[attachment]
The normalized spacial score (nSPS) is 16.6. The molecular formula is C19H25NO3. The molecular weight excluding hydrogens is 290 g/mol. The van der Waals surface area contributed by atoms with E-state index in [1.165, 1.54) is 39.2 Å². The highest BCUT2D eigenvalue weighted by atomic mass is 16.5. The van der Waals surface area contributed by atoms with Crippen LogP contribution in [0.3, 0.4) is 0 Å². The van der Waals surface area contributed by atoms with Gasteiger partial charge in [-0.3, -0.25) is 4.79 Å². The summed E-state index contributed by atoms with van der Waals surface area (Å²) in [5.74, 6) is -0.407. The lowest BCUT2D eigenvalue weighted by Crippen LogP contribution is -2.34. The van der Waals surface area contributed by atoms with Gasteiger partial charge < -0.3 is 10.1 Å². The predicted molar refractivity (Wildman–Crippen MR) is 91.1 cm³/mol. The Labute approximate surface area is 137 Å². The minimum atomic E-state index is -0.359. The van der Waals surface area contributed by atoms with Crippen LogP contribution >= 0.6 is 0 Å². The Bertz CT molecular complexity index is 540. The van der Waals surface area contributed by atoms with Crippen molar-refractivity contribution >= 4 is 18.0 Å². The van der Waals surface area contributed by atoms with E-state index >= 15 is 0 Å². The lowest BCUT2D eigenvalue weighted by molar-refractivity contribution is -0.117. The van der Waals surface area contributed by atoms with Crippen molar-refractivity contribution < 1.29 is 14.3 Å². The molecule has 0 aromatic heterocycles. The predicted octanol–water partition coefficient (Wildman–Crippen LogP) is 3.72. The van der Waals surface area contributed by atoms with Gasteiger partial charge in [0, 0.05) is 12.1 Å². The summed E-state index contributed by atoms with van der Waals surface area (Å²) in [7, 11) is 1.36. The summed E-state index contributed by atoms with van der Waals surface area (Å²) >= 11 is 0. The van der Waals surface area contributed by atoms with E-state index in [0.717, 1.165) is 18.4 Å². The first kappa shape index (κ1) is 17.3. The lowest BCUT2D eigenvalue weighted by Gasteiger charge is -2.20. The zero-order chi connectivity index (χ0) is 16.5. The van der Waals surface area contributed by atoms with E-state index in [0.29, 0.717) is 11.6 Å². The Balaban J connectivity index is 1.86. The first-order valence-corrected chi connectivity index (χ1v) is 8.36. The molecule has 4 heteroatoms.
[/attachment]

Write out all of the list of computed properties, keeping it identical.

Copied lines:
The normalized spacial score (nSPS) is 16.6. The molecular formula is C19H25NO3. The molecular weight excluding hydrogens is 290 g/mol. The van der Waals surface area contributed by atoms with E-state index in [1.165, 1.54) is 39.2 Å². The highest BCUT2D eigenvalue weighted by atomic mass is 16.5. The van der Waals surface area contributed by atoms with Crippen LogP contribution in [0.3, 0.4) is 0 Å². The van der Waals surface area contributed by atoms with Gasteiger partial charge in [-0.3, -0.25) is 4.79 Å². The summed E-state index contributed by atoms with van der Waals surface area (Å²) in [5.74, 6) is -0.407. The lowest BCUT2D eigenvalue weighted by Crippen LogP contribution is -2.34. The van der Waals surface area contributed by atoms with Gasteiger partial charge < -0.3 is 10.1 Å². The predicted molar refractivity (Wildman–Crippen MR) is 91.1 cm³/mol. The Labute approximate surface area is 137 Å². The minimum atomic E-state index is -0.359. The van der Waals surface area contributed by atoms with Crippen LogP contribution >= 0.6 is 0 Å². The Bertz CT molecular complexity index is 540. The van der Waals surface area contributed by atoms with Crippen molar-refractivity contribution >= 4 is 18.0 Å². The van der Waals surface area contributed by atoms with E-state index >= 15 is 0 Å². The lowest BCUT2D eigenvalue weighted by molar-refractivity contribution is -0.117. The van der Waals surface area contributed by atoms with Crippen molar-refractivity contribution < 1.29 is 14.3 Å². The molecule has 0 aromatic heterocycles. The predicted octanol–water partition coefficient (Wildman–Crippen LogP) is 3.72. The van der Waals surface area contributed by atoms with Gasteiger partial charge in [0, 0.05) is 12.1 Å². The summed E-state index contributed by atoms with van der Waals surface area (Å²) in [7, 11) is 1.36. The summed E-state index contributed by atoms with van der Waals surface area (Å²) >= 11 is 0. The van der Waals surface area contributed by atoms with E-state index in [0.717, 1.165) is 18.4 Å². The first kappa shape index (κ1) is 17.3. The lowest BCUT2D eigenvalue weighted by Gasteiger charge is -2.20. The zero-order chi connectivity index (χ0) is 16.5. The van der Waals surface area contributed by atoms with E-state index in [0.29, 0.717) is 11.6 Å². The Balaban J connectivity index is 1.86. The first-order valence-corrected chi connectivity index (χ1v) is 8.36. The molecule has 4 heteroatoms.